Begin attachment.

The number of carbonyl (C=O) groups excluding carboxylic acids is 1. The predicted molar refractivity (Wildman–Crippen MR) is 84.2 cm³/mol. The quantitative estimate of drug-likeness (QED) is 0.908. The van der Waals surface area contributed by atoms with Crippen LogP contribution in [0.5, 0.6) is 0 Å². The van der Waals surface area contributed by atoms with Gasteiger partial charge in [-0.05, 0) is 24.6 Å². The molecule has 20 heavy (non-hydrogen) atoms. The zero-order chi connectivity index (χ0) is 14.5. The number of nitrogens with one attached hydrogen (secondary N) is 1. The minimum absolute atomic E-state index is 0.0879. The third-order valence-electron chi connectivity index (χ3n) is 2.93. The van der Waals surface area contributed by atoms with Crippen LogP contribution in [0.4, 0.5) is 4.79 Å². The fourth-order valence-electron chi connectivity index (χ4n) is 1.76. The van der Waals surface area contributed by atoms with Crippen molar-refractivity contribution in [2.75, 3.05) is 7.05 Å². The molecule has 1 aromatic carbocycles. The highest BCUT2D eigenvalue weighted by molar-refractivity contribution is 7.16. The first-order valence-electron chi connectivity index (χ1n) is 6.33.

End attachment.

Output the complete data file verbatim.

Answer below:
The number of carbonyl (C=O) groups excluding carboxylic acids is 1. The predicted molar refractivity (Wildman–Crippen MR) is 84.2 cm³/mol. The quantitative estimate of drug-likeness (QED) is 0.908. The van der Waals surface area contributed by atoms with Crippen LogP contribution in [0.5, 0.6) is 0 Å². The van der Waals surface area contributed by atoms with Gasteiger partial charge in [-0.05, 0) is 24.6 Å². The molecule has 20 heavy (non-hydrogen) atoms. The zero-order chi connectivity index (χ0) is 14.5. The number of nitrogens with one attached hydrogen (secondary N) is 1. The minimum absolute atomic E-state index is 0.0879. The third-order valence-electron chi connectivity index (χ3n) is 2.93. The van der Waals surface area contributed by atoms with Crippen LogP contribution in [0.4, 0.5) is 4.79 Å². The fourth-order valence-electron chi connectivity index (χ4n) is 1.76. The van der Waals surface area contributed by atoms with Crippen molar-refractivity contribution in [2.75, 3.05) is 7.05 Å². The molecule has 1 aromatic carbocycles. The highest BCUT2D eigenvalue weighted by molar-refractivity contribution is 7.16. The first-order valence-electron chi connectivity index (χ1n) is 6.33.